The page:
Fall 2021

Frozen in time

A new center at the U is harnessing the power of cryopreservation to help solve the organ shortage


If you could have any superpower, which would you choose?

John Bischof, Ph.D., director of the University of Minnesota Institute for Engineering in Medicine, and Erik Finger, M.D., Ph.D., an associate professor in the Medical School’s Department of Surgery, know their answer: freezing time.

With any luck, their superpower aspirations will become a reality—biologically speaking—at the University of Minnesota’s new Organ and Tissue Preservation Center, which the duo co-leads.

Fueled by philanthropy and support from the Biostasis Research Institute, the center at the U aims to harness the power of cryopreservation, a type of super-cold storage that can keep living materials—including human organs—undamaged for long periods of time.

Cryopreservation essentially stops an organ’s biological clock, giving researchers and transplant physicians a desperately needed upper hand in their fight against time.

Right now, many viable organs can’t be preserved long enough to be transplanted. In fact, fewer than 100 people receive organ transplants each day in the United States, while more than 100,000 others continue to wait. Cryopreservation could solve the organ shortage crisis by enabling the creation of storage banks that contain “off-the-shelf” organs—available whenever they are needed.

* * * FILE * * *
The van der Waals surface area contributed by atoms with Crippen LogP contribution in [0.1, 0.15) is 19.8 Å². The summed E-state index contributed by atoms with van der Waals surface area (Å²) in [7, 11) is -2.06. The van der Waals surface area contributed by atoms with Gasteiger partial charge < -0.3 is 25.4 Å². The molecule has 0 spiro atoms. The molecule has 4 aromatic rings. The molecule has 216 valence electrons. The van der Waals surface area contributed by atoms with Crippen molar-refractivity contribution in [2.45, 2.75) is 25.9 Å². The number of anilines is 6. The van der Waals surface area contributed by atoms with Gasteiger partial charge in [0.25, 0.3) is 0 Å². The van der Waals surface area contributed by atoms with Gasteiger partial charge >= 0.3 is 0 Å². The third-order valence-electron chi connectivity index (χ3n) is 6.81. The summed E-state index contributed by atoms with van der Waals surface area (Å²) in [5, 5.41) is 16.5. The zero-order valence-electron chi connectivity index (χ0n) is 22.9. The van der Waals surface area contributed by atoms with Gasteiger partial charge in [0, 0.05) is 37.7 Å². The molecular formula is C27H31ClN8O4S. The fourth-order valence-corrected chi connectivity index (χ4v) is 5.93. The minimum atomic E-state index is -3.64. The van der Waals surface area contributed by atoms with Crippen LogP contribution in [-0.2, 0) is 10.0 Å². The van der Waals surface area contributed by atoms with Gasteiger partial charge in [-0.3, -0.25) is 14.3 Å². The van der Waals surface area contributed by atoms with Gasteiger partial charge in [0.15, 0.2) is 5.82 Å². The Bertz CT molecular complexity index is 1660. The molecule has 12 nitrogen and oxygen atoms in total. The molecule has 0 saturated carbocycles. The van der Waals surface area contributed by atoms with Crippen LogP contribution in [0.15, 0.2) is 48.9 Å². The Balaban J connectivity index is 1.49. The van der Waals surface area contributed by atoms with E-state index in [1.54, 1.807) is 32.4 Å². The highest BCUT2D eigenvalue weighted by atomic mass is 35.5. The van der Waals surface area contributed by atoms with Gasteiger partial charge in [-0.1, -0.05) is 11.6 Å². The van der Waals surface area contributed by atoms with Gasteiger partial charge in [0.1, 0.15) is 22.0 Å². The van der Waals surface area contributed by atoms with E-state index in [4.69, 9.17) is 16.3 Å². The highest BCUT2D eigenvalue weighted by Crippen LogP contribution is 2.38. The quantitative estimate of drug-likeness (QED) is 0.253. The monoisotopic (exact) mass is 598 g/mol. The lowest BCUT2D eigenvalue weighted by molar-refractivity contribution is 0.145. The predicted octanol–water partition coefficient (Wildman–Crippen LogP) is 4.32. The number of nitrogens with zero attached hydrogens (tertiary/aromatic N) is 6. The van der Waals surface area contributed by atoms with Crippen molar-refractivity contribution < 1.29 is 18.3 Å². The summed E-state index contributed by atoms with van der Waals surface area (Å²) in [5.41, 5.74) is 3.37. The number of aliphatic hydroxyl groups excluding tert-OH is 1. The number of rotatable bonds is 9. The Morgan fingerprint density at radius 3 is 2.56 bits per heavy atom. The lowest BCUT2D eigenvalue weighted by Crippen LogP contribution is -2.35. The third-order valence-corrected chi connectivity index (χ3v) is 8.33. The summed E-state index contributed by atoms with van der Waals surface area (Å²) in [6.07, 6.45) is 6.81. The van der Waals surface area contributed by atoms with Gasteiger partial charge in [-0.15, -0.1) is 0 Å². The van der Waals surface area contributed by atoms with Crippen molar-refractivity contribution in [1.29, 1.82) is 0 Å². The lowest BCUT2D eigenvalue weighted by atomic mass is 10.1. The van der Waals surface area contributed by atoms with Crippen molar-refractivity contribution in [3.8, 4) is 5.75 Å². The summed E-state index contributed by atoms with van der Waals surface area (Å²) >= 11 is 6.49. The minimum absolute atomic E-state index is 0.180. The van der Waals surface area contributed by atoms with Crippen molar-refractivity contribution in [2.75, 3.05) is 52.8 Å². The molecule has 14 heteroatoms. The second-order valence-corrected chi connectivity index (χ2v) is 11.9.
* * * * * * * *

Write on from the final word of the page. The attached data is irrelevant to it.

“This has the potential to impact millions of patients across the globe,” says Bischof, who holds the Medtronic-Bakken Endowed Chair for Engineering in Medicine and the Carl and Janet Kuhrmeyer Chair in Mechanical Engineering.

Bischof and Finger, who is also an M Health Fairview transplant surgeon, along with their colleagues, will work to overcome the remaining challenges of cryopreservation.

Chief among them: figuring out how to delicately control the rate of cooling and rewarming to protect cells from being damaged. Today they’re pioneering strategies that use nanoparticles to quickly and evenly rewarm tissues and organs (see how it works) to ensure their viability after being frozen.